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Should You Be Worried About Dark Spots on Your Vagina?

We asked an ob/gyn what they mean — and what to do if you see them

When was the last time you took a look down there? At some point, you may have noticed dark or black spots on your vagina, labia or vulva and wondered what they are. But should you be concerned and scheduling a doctor’s appointment right away, or are they just a normal part of getting older? Here’s what you need to know before you hit the panic button — or ignore what could be a sign of a potential health problem.

What are these dark spots?

It’s not uncommon for dark spots to form on the vulva outside the vagina as we age, says Felice Gersh, MD, medical director of the Integrative Medical Group in Irvine, California. Dr. Gersh, author of the book Menopause: 50 Things You Need to Know (buy from Amazon, $16.29), says that like all skin, the vulva, labia and vagina also age and are impacted by hormonal changes at menopause. “This skin aging can result in so-called age spots, and vulvar skin can also show these pigmentary effects.” (Click through for details on another common menopausal symptom: vagina getting smaller after menopause.)

These dark, sometimes black, spots can appear anywhere on the vulva, she says, but they are most common on the labia majora (the larger, fleshy folds of skin often referred to as vaginal lips that surround and protect the vaginal and urethral openings) and the mons pubis (the mound of fatty tissue that covers and cushions the pubic bone). Age spots (also called liver spots) are generally flat but can also be raised, she says, adding that freckles, which can also develop in the pubic area, are flat.

If the spots aren’t age spots, they may be melanoma. “Melanomas can and do develop on vulvar skin, including on the inner and outer surfaces of the labia minora,” says Dr. Gersh. It’s rare, accounting for less than 2% of all melanomas in females, but it does happen. Melanomas often appear as changes in an existing mole, but can also appear as new moles. They can be in shades of black, brown and tan, but can include white, gray, red, pink and blue. These spots have an asymmetrical shape and their edges are often irregular. Dr. Gersh says this type of cancer can be flat or raised.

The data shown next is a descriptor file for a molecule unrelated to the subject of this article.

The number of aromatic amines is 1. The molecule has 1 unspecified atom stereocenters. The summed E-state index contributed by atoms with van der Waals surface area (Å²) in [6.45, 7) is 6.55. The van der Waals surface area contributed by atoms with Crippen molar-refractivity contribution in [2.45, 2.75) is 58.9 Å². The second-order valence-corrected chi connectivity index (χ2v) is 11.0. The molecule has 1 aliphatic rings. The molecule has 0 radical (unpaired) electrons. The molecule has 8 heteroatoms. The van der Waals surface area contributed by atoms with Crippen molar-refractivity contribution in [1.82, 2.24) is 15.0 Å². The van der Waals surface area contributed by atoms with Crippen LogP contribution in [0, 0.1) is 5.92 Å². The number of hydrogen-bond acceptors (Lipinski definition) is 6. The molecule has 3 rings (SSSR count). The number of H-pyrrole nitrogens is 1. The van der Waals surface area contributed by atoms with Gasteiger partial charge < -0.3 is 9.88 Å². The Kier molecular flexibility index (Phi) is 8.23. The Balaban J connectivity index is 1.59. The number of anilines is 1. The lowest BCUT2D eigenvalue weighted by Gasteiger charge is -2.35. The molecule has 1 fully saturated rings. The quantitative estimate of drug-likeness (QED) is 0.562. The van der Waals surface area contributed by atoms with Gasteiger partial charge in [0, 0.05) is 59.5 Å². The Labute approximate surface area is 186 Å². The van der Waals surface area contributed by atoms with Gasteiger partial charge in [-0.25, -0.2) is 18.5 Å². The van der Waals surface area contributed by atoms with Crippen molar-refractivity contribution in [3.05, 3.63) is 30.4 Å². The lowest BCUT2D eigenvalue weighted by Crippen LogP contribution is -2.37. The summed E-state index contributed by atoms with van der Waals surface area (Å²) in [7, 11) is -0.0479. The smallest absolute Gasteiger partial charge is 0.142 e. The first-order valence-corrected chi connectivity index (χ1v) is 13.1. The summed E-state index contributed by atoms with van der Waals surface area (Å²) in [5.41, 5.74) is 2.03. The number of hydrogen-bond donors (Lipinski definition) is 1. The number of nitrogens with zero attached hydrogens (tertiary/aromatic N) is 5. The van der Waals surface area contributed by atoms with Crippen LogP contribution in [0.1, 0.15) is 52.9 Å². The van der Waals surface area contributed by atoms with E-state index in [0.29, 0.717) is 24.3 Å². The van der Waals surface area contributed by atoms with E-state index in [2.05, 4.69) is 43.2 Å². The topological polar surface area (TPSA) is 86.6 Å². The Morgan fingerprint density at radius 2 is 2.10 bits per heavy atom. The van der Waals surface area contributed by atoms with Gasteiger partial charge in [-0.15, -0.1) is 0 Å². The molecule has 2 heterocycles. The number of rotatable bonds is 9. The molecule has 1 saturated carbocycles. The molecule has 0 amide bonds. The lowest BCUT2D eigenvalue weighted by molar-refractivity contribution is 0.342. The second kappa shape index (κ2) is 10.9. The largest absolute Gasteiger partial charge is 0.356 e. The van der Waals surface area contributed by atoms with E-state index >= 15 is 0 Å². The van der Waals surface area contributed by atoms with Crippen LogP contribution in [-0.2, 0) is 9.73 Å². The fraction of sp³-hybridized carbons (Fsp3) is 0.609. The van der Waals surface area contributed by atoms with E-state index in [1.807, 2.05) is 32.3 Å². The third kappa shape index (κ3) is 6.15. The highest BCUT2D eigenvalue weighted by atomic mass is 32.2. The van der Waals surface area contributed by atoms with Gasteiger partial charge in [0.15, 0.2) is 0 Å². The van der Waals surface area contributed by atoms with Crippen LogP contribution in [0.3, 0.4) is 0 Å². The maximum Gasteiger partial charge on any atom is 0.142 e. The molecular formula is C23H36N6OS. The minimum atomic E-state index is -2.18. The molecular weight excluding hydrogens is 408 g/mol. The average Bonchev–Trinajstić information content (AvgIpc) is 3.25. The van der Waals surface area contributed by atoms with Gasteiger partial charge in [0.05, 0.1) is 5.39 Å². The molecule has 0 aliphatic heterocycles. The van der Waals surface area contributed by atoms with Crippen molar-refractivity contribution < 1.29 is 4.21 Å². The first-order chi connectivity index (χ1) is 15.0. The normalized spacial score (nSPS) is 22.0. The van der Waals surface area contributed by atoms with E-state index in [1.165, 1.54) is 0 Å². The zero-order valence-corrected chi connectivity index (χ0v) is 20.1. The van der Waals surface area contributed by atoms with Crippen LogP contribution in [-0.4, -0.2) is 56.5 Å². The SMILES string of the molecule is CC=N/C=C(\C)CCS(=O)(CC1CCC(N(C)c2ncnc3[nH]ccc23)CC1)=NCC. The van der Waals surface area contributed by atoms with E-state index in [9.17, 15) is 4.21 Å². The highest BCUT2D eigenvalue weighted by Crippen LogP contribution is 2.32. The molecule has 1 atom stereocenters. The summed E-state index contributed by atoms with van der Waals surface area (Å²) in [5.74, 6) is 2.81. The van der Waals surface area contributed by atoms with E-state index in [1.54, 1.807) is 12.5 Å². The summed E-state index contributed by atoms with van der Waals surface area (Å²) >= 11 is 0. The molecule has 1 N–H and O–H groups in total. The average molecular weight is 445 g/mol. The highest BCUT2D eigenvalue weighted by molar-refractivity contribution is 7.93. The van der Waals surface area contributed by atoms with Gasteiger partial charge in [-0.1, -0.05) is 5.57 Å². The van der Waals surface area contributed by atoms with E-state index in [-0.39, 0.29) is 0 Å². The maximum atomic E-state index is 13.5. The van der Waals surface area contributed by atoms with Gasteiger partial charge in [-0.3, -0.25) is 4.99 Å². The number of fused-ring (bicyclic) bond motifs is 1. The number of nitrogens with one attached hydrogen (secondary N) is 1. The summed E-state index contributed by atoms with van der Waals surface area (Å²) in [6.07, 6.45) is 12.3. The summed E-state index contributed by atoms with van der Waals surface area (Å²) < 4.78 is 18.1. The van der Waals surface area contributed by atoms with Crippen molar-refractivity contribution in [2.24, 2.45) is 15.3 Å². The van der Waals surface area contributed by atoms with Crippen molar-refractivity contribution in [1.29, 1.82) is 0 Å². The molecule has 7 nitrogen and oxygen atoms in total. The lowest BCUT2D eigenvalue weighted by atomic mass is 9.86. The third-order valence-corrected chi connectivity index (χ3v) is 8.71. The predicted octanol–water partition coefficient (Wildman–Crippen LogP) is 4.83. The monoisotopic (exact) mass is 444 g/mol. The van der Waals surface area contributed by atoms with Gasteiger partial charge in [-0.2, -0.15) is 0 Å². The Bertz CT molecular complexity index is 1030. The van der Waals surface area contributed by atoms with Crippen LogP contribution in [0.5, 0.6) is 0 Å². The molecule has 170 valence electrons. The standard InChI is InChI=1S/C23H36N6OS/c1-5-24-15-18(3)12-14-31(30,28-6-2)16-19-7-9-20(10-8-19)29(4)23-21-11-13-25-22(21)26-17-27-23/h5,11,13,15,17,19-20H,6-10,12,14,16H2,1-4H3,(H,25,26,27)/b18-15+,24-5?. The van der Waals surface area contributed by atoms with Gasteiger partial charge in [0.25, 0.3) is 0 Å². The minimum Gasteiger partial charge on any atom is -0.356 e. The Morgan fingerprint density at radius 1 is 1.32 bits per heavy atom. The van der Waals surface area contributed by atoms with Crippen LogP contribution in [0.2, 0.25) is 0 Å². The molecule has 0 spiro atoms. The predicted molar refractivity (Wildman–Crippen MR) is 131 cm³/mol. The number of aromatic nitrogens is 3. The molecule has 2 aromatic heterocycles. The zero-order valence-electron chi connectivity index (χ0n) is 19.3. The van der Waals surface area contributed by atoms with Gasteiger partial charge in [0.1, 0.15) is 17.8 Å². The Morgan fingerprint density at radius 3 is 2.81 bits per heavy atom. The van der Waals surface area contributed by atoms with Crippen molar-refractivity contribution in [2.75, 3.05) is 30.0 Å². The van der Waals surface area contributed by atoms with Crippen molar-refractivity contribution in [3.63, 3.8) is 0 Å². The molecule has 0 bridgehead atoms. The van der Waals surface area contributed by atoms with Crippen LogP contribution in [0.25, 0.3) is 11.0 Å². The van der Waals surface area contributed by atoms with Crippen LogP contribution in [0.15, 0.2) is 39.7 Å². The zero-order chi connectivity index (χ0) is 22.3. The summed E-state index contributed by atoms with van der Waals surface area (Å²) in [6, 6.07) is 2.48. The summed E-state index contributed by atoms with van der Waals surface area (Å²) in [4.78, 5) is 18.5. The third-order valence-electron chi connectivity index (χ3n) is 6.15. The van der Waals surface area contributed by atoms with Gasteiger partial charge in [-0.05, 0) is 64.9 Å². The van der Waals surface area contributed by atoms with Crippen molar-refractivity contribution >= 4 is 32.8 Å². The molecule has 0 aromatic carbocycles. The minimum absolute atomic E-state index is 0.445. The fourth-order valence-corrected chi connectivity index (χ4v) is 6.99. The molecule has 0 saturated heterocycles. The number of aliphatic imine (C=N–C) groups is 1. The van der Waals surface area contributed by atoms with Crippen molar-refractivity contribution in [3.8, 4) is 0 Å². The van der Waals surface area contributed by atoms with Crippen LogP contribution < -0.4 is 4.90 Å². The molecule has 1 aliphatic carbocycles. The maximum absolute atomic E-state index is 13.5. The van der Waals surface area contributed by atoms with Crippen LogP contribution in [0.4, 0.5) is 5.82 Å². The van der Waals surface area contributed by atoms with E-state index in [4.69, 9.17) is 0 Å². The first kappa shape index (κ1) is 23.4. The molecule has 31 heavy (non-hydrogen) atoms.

For more on how to identify and treat red, white or gray spots, click through to our sister publication’s story Is That Bump on Your Vaginal Lips Harmless? A Gynecologist Reveals How To Spot a Boil — And What To Do If You Find One.

When to see a doctor

“Any new pigmented spot should be evaluated by a qualified healthcare provider or physician,” says Dr. Gersh, one of the first dual board-certified integrative gynecologists in the U.S. It’s important to pay attention to any skin changes and discuss them with your gynecologist, as well as schedule yearly check-ups.

And just like you do regular breast self-exams, Dr. Gersh advises doing periodic vulvar “self-checks.” To do: Stand, squat or sit over a handheld mirror so you can clearly see your genitals. Check for moles, spots, sores, bumps, rashes and changes in skin color or texture on the area where your pubic hair grows as well as the clitoris, outer and inner lips of the vulva and the perineum (the space between the vagina and anus). Report anything that looks abnormal or suspicious to your physician.

Other down-there skin changes to look for

These vulvar self-checks may reveal more than black or dark spots, as there are many skin conditions that can crop up around the vagina. Here are a few and what to know about them:

Waxy, brown spots

“Vulvar skin can develop seborrheic keratoses, thickened, waxy brown spots on the surface of the skin,” she says. It’s a fairly common benign growth (meaning it’s not cancerous) and can also appear black or a light tan color. Most people don’t develop seborrheic keratoses until their 50s and older; and your risk also goes up if they run in your family, say experts at the Mayo Clinic. What’s more, if you have one, you’re much more likely to develop others.

Raised, rough growths

Genital warts are most common among people in their 20s, but they can occur at any age, notes Dr. Gersh. They can be dark in color and appear raised and rough. These growths growths often have a bumpy, cauliflower-type look and can also cluster together in groups. They are the result of certain types of human papilloma virus (HPV) that are sexually transmitted, so it’s important to have them diagnosed and treated by your doctor, she says.

Brown bumpy patches

It’s also possible for a pre-cancerous type of seborrheic keratosis called actinic keratosis to form on or around the vulva and vagina, says Dr. Gersh. These patches often appear brown or red and are raised and rough and are easier to feel than to see. Since actinic keratosis can develop into squamous cell cancer, doctors often recommend removing them.

Scaly red patches

Squamous cell carcinoma—the second-most common type of skin cancer that is highly treatable when caught early—can be pigmented and appear as a scaly red patch of skin or thickened, wart-like skin and may form scabs. Squamous cells are a type of skin cell near the skin’s surface and are continuously shed as new cells are formed. “It’s possible for squamous cell carcinoma to occur on vulvar skin, most commonly between the ages of 55 and 75.

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